Scholars on the left ... [argue] that rising bankruptcies will result from new stresses on American households, such as those posed by rising health-care costs and higher mortgage payments for increasingly expensive homes. These new expenses strain the family budget, leaving less discretionary income available to save and to meet other household expenses, and forcing mothers into the workforce. Despite the apparent prosperity of American families over the past several decades and the presence of two regular incomes, American households, on this view, are in a more precarious situation than ever before. The argument is developed in the book, The Two Income Trap: Why Middle Class Mothers and Fathers are Going Broke, by Harvard Law School Professor Elizabeth Warren and her daughter Amelia Tyagi. In fact, using their own numbers, it is evident that they have overlooked the most important contributor to the purported household budget crunch -- taxes.
Ms. Warren and Ms. Tyagi compare two middle-class families: an average family in the 1970s versus the 2000s (all dollar values are inflation-adjusted).
The typical 1970s family is headed by a working father and a stay-at-home mother with two children. The father's income is $38,700, out of which came $5,310 in mortgage payments, $5,140 a year on car expenses, $1,030 on health insurance, and income taxes "which claim 24% of [the father's] income," leaving $17,834, or about $1,500 per month in "discretionary income" for all other expenses, such as food, clothing, utilities and savings.
The typical 2000s family has two working parents and a higher income of $67,800, an increase of 75% over the 1970s family. But their expenses have also risen: The mortgage payment increases to $9,000, the additional car raises the family obligation to $8,000, and more expensive health insurance premiums cost $1,650. A new expense of full-time daycare so the mother can work is estimated at $9,670. Mother's income bumps the family into a higher tax bracket, so that "the government takes 33% of the family's money." In the end, despite the dramatic increase in family income, the family is left with $17,045 in "discretionary income," less than the earlier generation.
The authors present no explanation for why they present only the tax data in their two examples as percentages instead of dollars. Nor do they ever present the actual dollar value for taxes anywhere in the book. So to conduct an "apples to apples" comparison of all expenses, I converted the tax obligations in the example from percentages to actual dollars. In fact, for the typical 1970s family, paying 24% of its income in taxes works out to be $9,288. And for the 2000s family, paying 33% of its income is $22,374. Although income only rose 75%, and expenditures for the mortgage, car and health insurance rose by even less than that, the tax bill increased by $13,086 -- a whopping 140% increase. The percentage of family income dedicated to health insurance, mortgage and automobiles actually declined between the two periods.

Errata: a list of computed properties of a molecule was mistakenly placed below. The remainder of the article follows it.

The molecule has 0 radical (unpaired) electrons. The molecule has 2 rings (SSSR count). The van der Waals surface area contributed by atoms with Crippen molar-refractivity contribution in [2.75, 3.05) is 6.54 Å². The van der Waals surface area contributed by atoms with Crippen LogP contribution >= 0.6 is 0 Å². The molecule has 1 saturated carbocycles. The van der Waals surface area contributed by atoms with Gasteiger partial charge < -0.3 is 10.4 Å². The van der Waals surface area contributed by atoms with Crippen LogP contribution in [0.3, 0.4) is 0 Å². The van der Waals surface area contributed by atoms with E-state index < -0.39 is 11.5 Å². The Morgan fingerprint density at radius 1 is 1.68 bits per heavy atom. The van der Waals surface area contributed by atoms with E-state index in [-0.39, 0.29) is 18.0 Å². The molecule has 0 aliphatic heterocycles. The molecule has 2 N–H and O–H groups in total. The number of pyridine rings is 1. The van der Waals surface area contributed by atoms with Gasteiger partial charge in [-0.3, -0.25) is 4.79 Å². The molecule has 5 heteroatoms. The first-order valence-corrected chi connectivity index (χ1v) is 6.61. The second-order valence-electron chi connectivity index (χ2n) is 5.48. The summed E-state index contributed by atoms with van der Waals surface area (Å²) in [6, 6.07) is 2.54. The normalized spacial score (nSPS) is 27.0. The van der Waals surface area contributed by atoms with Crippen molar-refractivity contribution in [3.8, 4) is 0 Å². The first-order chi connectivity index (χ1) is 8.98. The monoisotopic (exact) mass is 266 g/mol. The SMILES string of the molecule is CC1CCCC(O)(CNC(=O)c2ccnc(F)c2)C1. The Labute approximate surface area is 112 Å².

During this period, the figures used by Ms. Warren and Ms. Tyagi indicate that annual mortgage obligations increased by $3,690, automobile obligations by $2,860 and health insurance payments by $620 (a total increase of $7,170). Those increases are not trivial -- but they are swamped by the increase in tax obligations. To put this in perspective, the increase in tax obligations is over three times as large as the increase in the mortgage payments and almost double the increase in the mortgage and automobile payments combined. Even the new expenditure on child care is about a quarter less than the increase in taxes.
Overall, the typical family in the 2000s pays substantially more in taxes than the combined expenses of their mortgage, automobile and health insurance. And the change in the tax obligation between the two periods is substantially greater than the change in mortgage, automobile expenses and health-insurance costs combined.
This suggests that the most important change in the balance sheets of middle-class households over the past three decades is a dramatically higher tax burden caused by the progressive nature of the American tax system. In turn it follows that the most effective way of alleviating the household budget crunch would be to adopt lower and flatter tax rates that would reduce the government's take. Another possibility, advocated by Prof. Edward J. McCaffery of the University of Southern California Law School, would eliminate the "secondary earner bias" in the tax system, which causes all of the wife's income to effectively be taxed at a much higher marginal tax rate than the husband's. Any of these reforms seem sensible.
Lower and flatter marginal tax rates generally are not advocated by those who dominate the American legal academy today. But for those who want to consider serious strategies for preventing bankruptcies, less money in Uncle Sam's pockets may mean more money in ours.